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Rosenworcel: Viewers Should Get Refunds For Long Retrans Blackouts

FCC Commissioner Jessica Rosenworcel suggested that viewers who lose channels due to extended retrans blackouts should get refunds, and that the FCC should use its authority to require good faith negotiations to do something about those extended blackouts.

Her comments came in an interview for C-SPAN's Communicators series.

"The vast majority of retransmission consent negotiations...go on uneventfully," Rosenworcel said when asked about the state of retrans by co-interviewer Howard Buskirk. "We never hear about them. But every now and again we do have these disputes, and when the disputes get heated, sometimes consumers will turn on the television set because they want to turn on the news, game, or their favorite show and they'll find they get a dark screen. Just like the consumers recently did in New York, Los Angeles and Dallas."

Her remarks were in reference to the just-resolved dispute between CBS and Time Warner Cable.

"That's not a good thing by any measure," she said. "We shouldn't want that to happen for extended periods of time. I think the consumers, honestly, are deserved a refund if that happens for a long period of time, and I think that if it happens for an extended period of time, the FCC should look at its good faith authority under the Communications Act and help do something about it," she said. She did not specify what that "something" might be.

The FCC has authority to mandate good faith bargaining, but according to FCC lawyers' reading of that authority, it requires one of the parties to file a formal complaint alleging breach of good faith. Neither CBS nor TWC filed such a complaint.

Roseworcel suggested that rather than happening more frequently, the impasses were getting more attention because they were getting more heated and complicated, which in turn stemmed from the introduction of online rights to the equation. CBS chief Les Moonves has said those online rights were a key issue--and sticking point--in the negotiations.

"Do I think these will occur with more frequency," Rosenworcel said. "I think the honest answer is that they are getting more attention because the number of platforms we can use to watch video is expanding and the issue of digital rights for programmers to access those different platforms is much more complicated than it used to be, but it's also good for consumers because you are no longer limited to just sitting on your sofa in your living room. So I think that is one of the sources of making these disputes so heated."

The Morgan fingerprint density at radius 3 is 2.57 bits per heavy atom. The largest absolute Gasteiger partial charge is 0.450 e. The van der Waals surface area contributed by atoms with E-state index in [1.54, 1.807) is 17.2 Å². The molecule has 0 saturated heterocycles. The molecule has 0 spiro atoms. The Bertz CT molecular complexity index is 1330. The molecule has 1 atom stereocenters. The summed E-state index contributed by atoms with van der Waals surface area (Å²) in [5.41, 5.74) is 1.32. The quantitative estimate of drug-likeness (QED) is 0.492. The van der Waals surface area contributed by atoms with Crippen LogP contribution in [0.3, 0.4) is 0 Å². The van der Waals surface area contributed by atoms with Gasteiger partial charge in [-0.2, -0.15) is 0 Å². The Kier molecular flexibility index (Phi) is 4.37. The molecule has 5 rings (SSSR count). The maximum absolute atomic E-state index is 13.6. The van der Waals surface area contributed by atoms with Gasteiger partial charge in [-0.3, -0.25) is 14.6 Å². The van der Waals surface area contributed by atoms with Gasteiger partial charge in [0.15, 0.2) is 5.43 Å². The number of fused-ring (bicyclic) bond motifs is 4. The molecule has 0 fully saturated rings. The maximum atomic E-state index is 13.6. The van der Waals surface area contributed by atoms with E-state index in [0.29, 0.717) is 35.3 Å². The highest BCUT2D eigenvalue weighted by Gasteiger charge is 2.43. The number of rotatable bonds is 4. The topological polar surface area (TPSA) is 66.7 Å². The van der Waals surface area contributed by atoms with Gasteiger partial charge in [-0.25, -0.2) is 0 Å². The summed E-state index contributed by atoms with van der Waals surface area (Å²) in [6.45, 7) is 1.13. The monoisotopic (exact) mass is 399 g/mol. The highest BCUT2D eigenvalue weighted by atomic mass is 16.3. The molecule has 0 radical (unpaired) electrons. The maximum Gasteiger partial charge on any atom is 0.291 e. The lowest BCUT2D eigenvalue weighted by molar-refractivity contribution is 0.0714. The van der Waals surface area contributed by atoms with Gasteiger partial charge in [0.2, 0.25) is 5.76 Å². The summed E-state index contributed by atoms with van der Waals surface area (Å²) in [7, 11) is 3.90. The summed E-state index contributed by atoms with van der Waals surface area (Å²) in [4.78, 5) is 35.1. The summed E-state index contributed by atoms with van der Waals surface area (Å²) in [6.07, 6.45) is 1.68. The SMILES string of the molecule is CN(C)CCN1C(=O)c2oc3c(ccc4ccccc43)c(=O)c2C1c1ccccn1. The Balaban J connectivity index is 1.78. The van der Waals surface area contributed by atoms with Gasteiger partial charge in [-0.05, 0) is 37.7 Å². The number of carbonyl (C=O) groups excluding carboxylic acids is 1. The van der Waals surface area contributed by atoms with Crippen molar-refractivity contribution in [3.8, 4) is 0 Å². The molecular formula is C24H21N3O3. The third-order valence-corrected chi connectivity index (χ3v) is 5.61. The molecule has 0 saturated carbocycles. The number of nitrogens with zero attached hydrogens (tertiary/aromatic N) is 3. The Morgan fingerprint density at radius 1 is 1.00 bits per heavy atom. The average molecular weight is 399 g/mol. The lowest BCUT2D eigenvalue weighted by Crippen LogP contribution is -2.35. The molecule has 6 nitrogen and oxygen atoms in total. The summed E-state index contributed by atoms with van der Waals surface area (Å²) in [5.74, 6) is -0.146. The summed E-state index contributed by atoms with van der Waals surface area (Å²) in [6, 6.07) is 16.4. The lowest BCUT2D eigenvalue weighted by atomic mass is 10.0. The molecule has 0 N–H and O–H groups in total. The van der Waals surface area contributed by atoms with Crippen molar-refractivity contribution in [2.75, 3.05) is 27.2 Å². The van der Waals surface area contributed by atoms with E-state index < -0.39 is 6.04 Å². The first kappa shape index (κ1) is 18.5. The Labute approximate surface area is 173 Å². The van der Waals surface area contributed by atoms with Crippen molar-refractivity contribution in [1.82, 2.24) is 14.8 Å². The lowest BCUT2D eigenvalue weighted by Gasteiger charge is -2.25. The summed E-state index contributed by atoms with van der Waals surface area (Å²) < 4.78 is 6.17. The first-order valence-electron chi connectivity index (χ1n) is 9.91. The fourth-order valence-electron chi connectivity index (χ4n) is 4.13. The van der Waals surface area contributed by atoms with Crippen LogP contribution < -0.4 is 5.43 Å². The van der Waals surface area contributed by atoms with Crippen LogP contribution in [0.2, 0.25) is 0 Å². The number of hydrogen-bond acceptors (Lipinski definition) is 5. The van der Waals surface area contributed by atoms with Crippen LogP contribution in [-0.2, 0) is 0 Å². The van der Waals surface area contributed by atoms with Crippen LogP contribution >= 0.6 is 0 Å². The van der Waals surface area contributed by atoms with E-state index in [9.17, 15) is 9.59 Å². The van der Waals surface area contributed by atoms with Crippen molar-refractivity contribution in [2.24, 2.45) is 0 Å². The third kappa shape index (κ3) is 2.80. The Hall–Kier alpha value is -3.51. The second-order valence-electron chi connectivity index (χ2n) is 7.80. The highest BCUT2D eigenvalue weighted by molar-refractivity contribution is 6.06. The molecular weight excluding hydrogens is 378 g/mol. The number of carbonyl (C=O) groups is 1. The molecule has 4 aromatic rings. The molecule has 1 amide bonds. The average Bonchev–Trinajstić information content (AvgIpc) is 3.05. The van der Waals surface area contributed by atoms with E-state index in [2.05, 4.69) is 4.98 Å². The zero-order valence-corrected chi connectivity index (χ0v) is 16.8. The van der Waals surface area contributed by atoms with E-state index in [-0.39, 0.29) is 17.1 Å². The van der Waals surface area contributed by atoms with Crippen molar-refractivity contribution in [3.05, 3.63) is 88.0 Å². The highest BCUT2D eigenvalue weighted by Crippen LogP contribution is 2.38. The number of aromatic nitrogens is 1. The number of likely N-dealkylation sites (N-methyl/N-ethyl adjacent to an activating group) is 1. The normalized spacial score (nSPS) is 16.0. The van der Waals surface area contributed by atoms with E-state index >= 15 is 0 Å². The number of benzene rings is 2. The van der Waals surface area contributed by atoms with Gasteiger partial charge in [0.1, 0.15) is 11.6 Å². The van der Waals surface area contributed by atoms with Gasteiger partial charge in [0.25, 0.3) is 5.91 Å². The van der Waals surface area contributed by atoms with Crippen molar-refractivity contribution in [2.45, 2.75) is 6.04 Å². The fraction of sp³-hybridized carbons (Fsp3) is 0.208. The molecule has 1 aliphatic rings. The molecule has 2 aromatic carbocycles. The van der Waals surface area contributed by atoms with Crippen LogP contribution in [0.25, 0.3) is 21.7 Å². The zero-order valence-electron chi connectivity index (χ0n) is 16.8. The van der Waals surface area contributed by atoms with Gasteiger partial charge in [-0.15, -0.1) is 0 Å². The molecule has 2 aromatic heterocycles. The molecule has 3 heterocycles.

Rosenworcel called a la carte a perennial issue that she looked at as both a regulator and a consumer. As a consumer, she said, "it's hard not to notice that your bills for your channel lineup rise at almost twice the rate of inflation, nearly every year. It is also hard not to notice that I get lots and lots of channels but my family watches only a handful. At the same time, I know this is a system that has come to support some really great programming. But still I see that a la carte has some allure."

She said that she thought the market would have to start supplying more a la carte programming because consumers are demanding it.

Rosenworcel said that she was confident she would be ready to do the broadcast incentive auctions in 2014--the FCC's current target--and that she "actually has some confidence in the agency's ability to do so, too."

She added that she did not think Republican pushback on the potential price or government expansion of e-rate would derail the planned expansion and "rebooting" of that program, which subsidizes advanced telecommunications to schools and libraries.

Rosenworcel has long advocated refocusing the program on capacity, and echoed her, and the Obama Administration's, goal of 1 Gbps to every school before the end of the decade. "Dream likely and dream big," she said. "If we do that, we are going to send a signal to markets, device manufacturers and cnmtent creators, who are going to create more content and technology for our schools."

Rosenworcel put in a plug for revisiting the spectrum screen before the FCC holds the incentive auctions. That screen triggers further FCC scrutiny of spectrum consolidation in individual markets. She hopes that the result of that would be opportunities for incumbents and new entrants alike. But she said that in the end no single carrier should walk away with all the spectrum.

She did not say whether she thought the FCC would create the kind of smaller license sizes independent carriers have sought in the incentive auctions, but said she understood the "simplicity" of using the larger "economic areas."

Rosenworcel, a former top staffer at the Senate Commerce Committee, which vets FCC nominees, would not predict when the Senate would confirm either FCC Chair nominee Tom Wheeler or Republican nominee Michael O'Rielly. "The Senate moves when the Senate moves," she said.

The commissioner indicated that she expected that the FCC would be looking at the Verizon and Vodafone transfer, saying she hoped it would do so expeditiously, but that the Microsoft/Nokia deal does not "squarely fall" within the FCC's jurisdiction.

Contributing editor John Eggerton has been an editor and/or writer on media regulation, legislation and policy for over four decades, including covering the FCC, FTC, Congress, the major media trade associations, and the federal courts. In addition to Multichannel News and Broadcasting + Cable, his work has appeared in Radio World, TV Technology, TV Fax, This Week in Consumer Electronics, Variety and the Encyclopedia Britannica.